Category Archives: Bureaucracy

Hilary is a Window – an experiment with obtaining HGS

Here in Turkey there are two motorway and bridge toll systems.  OGS which works off number plate recognition and KGS which works by pressing a card to a reader, a bit like Oyster cards in London.   You do not need to stop at a toll booth with OGS, with KGS you do.  We have been using a KGS card because the OGS system does not work with motorcycles, bikes do not have a number plate on the front.  KGS is being phased out because it slows traffic flow too much, is ending in January, and a new system is being introduced to replace it.  The new system, HGS works by bar code recognition.  The idea is to place a sticker with a bar code on the vehicle, usually the windscreen, which can then be read by a sensor as traffic speeds through the toll booth.

We went to the PTT (Post Office) to inquire about HGS and how it might work with a motorcycle.  We were told to mount the sticker on a windscreen.  We explained the problem, motorcycles do not normally have windscreens (ours can have but we did not want to complicate matters).  Various options were discussed, mounting the sticker on the headlamp or some other forward facing surface seemed a start until we asked about what happens in the rain.  Mounting on the crash helmet, this might help enforce helmet laws, but has the same problem, a lightly plasticised sticker is going to fall apart in the rain.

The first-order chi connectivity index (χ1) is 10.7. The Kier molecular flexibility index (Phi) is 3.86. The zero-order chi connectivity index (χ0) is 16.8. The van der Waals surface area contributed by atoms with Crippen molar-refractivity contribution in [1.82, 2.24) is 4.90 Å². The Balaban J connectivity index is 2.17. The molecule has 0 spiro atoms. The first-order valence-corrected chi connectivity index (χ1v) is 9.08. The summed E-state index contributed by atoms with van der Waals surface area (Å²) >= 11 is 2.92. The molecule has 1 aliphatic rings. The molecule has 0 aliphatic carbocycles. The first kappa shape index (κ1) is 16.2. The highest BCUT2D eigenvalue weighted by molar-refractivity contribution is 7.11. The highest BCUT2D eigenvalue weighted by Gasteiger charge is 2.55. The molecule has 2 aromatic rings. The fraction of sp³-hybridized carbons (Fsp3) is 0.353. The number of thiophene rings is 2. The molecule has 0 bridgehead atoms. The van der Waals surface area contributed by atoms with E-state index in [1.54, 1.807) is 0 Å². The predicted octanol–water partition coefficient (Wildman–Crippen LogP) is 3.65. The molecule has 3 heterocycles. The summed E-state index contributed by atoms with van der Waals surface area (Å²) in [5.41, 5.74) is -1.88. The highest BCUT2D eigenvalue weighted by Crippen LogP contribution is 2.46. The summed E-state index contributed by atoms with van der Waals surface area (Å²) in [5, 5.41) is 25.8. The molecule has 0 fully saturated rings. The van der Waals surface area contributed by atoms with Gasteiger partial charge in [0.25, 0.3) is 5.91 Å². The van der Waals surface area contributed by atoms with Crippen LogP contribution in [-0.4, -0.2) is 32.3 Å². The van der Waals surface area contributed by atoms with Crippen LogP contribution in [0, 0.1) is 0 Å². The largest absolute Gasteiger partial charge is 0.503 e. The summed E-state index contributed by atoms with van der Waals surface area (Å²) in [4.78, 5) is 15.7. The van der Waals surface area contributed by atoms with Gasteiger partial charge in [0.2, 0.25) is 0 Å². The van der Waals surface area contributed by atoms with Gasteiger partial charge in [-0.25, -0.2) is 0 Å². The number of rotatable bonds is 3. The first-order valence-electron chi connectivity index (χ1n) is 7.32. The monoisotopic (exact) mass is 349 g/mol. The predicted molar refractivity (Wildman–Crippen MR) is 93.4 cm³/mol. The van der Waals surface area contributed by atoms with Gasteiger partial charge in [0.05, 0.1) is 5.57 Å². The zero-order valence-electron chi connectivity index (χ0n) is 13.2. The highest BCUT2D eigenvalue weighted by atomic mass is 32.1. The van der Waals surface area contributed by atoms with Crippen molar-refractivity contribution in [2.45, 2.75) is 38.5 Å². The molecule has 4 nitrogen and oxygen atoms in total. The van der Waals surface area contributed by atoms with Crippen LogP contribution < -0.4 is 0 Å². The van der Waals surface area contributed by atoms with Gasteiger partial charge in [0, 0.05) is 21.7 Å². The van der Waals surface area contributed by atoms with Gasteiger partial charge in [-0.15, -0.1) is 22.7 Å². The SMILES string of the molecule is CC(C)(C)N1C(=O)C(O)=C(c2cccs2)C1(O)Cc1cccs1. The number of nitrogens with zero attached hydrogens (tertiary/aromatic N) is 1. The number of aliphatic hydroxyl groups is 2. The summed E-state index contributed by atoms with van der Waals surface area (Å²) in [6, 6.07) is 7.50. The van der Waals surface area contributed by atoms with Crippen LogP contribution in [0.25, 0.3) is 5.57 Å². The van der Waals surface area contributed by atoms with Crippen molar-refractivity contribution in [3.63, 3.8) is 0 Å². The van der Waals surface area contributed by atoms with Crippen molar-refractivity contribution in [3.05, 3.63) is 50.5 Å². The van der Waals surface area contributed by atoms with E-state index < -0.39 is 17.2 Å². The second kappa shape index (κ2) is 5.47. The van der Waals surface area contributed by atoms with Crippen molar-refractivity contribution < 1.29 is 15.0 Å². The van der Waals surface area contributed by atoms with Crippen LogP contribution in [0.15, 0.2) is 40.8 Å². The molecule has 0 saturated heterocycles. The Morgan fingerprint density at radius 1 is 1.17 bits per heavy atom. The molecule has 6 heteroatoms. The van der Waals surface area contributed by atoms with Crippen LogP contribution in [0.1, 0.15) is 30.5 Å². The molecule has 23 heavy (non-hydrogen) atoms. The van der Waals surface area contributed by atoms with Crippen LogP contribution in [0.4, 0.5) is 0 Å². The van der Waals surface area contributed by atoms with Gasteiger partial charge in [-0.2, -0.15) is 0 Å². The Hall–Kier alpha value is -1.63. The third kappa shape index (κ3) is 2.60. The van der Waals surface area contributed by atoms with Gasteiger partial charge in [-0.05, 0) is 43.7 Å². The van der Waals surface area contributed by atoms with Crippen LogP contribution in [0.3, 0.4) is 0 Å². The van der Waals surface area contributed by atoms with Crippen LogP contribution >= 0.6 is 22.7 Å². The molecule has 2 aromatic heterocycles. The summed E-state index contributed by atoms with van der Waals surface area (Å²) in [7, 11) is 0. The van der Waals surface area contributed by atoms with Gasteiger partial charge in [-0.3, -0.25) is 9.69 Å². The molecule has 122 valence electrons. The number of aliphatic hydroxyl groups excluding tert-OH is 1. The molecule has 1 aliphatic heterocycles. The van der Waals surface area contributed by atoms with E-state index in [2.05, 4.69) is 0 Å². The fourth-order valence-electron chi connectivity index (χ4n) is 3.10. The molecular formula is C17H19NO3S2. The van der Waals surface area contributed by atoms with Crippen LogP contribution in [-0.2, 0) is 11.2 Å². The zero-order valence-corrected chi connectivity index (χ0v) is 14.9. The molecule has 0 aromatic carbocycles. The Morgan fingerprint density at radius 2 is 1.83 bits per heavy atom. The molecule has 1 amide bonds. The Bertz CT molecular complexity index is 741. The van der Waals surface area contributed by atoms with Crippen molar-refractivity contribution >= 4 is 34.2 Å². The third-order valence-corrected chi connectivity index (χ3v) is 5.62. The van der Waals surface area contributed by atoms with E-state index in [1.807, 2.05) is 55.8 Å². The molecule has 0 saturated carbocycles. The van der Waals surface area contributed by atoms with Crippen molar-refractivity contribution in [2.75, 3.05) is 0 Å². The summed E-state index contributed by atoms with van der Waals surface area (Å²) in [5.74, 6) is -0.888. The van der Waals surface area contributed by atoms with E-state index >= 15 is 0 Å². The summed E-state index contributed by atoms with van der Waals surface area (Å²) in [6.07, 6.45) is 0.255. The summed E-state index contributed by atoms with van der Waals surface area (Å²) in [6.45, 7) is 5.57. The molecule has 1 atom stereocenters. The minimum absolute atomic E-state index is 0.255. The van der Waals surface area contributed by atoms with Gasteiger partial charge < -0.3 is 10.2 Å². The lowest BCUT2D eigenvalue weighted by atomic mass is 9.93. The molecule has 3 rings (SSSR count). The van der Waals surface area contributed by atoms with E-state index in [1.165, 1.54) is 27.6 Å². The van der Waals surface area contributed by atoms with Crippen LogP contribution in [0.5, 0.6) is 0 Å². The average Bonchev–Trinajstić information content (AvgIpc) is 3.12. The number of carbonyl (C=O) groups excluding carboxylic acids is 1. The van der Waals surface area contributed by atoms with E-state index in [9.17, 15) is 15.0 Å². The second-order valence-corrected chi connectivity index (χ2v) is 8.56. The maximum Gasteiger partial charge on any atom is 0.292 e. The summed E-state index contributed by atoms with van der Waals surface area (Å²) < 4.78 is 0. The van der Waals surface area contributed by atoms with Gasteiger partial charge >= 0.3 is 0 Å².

The solution, stick it to a piece of plastic card which can be taken out of a pocket when approaching the toll and held forward for the scanner to read.  Mostly when using the motorway Hilary is on pillion, so she can look after the sticker and pretend to be a windscreen.

Happy with the solution we completed the necessary paperwork, two short forms, paid 35 Lira which breaks down as 5 Lira for the sticker and registration, and 30 Lira of credit.

 What you need:-
Photocopy of vehicle registration papers.
Actual registration papers
Ikamet or Passport.
And ideally a windscreen.

Following the Rules

Recently we went to Aydin to buy a new printer.  The previous one refused to work shortly after we installed the new print cartridges.  Whilst we were in Aydin we experienced two instances of officials not knowing the rules, and both of them had commendable attitudes to sorting the issues out.

First was a bus driver.  There are municipal buses in Aydin which take you anywhere on their route for the princely sum of 1.5 lira.  We were on the bus between the train station and Forum (a mall).  A youngish man got on with a document which he believed made him exempt from paying the fare.  The driver looked sceptical.  He had never seen such a document before.  So he phoned a friend.  The document was cleared and the young man travelled for free.

Later we went to visit the excellent archaeological museum which is just opposite the Forum.  We showed our Muze Kart.  We were asked if we were Turkish Nationals as, according to the man in the ticket office, only Turkish Nationals are entitled to a Muze Kart.  Hilary explained that there was a new law which meant we could have Muze Kart if we have an Ikamet.  He looked sceptical.  But he looked the rules up in some papers he had on the desk and, sure enough, in we went without paying.  He seemed happy enough to have learned something new.